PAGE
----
With FlightInsight’s latest VFR Radio Communications Course set to launch this week, I thought it would be appropriate to look at some best practices for making your radio calls. Check out the course homepage and sign up for details. See you in class!
As a flight instructor at a non-towered field, I can’t count the number of times communications on the Common Traffic Advisory Frequency (CTAF) have saved me from a dangerous mid air incident. Non-towered fields can get very busy, and without an air traffic controller playing traffic cop, aircraft communicating with each other is vital.
A big part of this communication is understandability, which is why it’s important to use standard phraseology when speaking on the radio. Here are 6 words or phrases which should be avoided at non-towered fields, but unfortunately are heard all too often.
This isn’t necessarily heard over the radios, but let’s start off by dispelling the notion that these fields are “uncontrolled.” They are “pilot-controlled” airports, meaning the pilots select the runway to use and are responsible for staying separated in the pattern, by looking out the window and listening on the CTAF, known as “using your ear-balls.” The correct term for these fields in non-towered.
Taking the Active
What pilots mean by this is that they are taxiing onto a runway to takeoff. Why not say you’re taking off? Why say you’re “taking” the runway? Where are you taking it? Also, there’s no active runway at a pilot-controlled field. As stated above the pilots select which runway to use based on wind and other considerations, and this should be discussed on the CTAF. This is another reason calling the runway the “active” is no good. It doesn’t help anyone’s situational awareness since they don’t know which runway you’re departing from based on the call. A proper call would sound like, “College Park traffic, Skyhawk 9334H taking off runway 33, departing to the east, College Park.”
Chapter 4 of the AIM dictates that our callsigns should start with our aircraft type. Many pilots of whose aircraft have an experimental category on their certificate will use that term in place of aircraft type. Unfortunately, there is a very big difference between a Lancair IV and a Kitfox. Adding your aircraft type to your callsign lets others know the performance characteristics of your plane, like if you’re likely to overtake their Cessna 152 on downwind in your Glasair 2S.
Any Traffic Please Advise
This one is actually called out in the AIM in 4-1-9 (g) as not a recognized self announce. A big part of understanding communications involves listening. When first switching over to a CTAF, you should spend a minute or two listening to the transmissions. One of the modules in the VFR Communications Course actually has this as an exercise where we listen to a real CTAF session and build a mental image of where all the planes are. A common practice of aircraft making their first call, “…bizjet318 20 miles out straight in for runway 17, any traffic in the area please advise,” only clogs up what can often be a very busy frequency. Worst case, you could be tying up the comms while two aircraft in the pattern are trying to deconflict from each other.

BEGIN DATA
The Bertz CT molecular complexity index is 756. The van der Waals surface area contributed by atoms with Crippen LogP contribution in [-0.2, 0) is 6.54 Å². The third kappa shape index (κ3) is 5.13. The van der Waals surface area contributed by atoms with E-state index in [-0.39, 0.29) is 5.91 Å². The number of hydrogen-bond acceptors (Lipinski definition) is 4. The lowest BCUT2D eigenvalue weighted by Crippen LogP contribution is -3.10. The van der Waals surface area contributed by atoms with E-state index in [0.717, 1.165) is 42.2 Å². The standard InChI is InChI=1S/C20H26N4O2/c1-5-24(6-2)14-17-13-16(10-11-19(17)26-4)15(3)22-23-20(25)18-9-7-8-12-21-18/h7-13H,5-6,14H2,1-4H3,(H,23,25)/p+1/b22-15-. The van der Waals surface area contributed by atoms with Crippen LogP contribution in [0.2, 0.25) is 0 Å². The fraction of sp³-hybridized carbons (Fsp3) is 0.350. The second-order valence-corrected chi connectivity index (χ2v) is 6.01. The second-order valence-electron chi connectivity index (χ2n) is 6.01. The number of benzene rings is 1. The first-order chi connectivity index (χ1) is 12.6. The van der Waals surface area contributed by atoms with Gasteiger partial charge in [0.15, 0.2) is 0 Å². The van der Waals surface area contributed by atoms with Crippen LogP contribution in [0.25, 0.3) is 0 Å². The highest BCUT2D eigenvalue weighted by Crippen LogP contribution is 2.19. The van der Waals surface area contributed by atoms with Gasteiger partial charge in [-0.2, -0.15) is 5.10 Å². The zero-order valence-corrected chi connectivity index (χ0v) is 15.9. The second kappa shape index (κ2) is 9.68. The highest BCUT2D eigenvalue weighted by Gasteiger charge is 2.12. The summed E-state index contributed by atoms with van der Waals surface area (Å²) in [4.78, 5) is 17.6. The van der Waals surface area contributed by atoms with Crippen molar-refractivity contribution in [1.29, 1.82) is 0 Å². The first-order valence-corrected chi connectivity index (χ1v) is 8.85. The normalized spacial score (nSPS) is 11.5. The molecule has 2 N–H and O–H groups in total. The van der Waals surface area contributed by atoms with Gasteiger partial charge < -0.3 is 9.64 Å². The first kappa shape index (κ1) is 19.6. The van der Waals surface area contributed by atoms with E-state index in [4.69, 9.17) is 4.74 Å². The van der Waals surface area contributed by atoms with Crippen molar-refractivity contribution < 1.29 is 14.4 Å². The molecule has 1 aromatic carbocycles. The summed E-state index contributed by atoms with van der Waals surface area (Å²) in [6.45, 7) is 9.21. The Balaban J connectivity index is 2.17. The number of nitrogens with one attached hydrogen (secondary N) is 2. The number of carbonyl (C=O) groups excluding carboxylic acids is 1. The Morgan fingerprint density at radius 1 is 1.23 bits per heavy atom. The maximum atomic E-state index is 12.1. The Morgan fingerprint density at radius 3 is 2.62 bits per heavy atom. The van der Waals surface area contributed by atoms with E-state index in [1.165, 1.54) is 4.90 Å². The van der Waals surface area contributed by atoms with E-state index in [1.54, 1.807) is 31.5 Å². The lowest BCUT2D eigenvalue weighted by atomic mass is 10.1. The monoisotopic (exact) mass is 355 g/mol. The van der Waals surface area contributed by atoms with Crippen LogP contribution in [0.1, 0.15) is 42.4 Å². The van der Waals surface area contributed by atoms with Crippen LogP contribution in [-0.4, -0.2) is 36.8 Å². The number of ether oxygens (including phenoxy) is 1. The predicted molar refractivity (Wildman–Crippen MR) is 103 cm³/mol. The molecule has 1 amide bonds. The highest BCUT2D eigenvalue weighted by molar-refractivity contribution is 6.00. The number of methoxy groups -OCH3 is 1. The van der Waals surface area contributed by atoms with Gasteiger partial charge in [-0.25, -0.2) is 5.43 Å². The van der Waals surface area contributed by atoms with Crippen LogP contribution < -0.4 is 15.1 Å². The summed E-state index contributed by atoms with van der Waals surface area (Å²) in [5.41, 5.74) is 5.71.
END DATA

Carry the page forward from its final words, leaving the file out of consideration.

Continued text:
Apart from that, making this call doesn’t accomplish much. You’ll maybe get a ton of radio calls all at once, or hear nothing, which only means no one responded to you. Give aircraft some time to make position reports on their own. Besides, with ADS-B these days you should be able to build your situational awareness without relying on aircraft to respond to your request.
On the Go
This one slips under the radar because almost everyone is guilty of it. When practicing touch and goes for example, a pilot will often call in “Cambridge traffic, Piper 8 Sierra Bravo on the go runway 23. Cambridge,” meaning they’ve touched down, and are now applying power and going back up. The problem is the phrase “on the go” doesn’t adequately communicate this. It could also mean you’re going missed on an instrument approach, you’re going around because of something or someone on the runway, or are doing a low approach. If you must state “on the go,” you can at least include your intentions, just as you would for any takeoff, such as “remaining in the pattern.”
This isn’t Mudville. “No Joy” is an old-timey term that means you don’t have visual contact of another aircraft. For example, if there are two aircraft reporting downwind at the same airport, one might report “no joy” meaning they can’t see the other one. This may have worked in the RAF in the 40s (I’m not even sure it was proper phraseology then), but in civil aviation the term is “negative contact.” For that matter, terms like “Tally Ho” or “Bingo” are best left to old war movies.
Berating Others’ Phraseology
Here’s a bonus one. We all have our radio pet peeves. But the worst offense is further clogging up the CTAF with a lecture on someone’s improper phraseology. Even if we hear things that just don’t sound right, at least we’re communicating and building everyone’s situational awareness. The radio police should keep their criticisms off the CTAF, and save them for pithy articles like this one.
How about you? What are some of your worst offenders? Let’s hear it in the comments!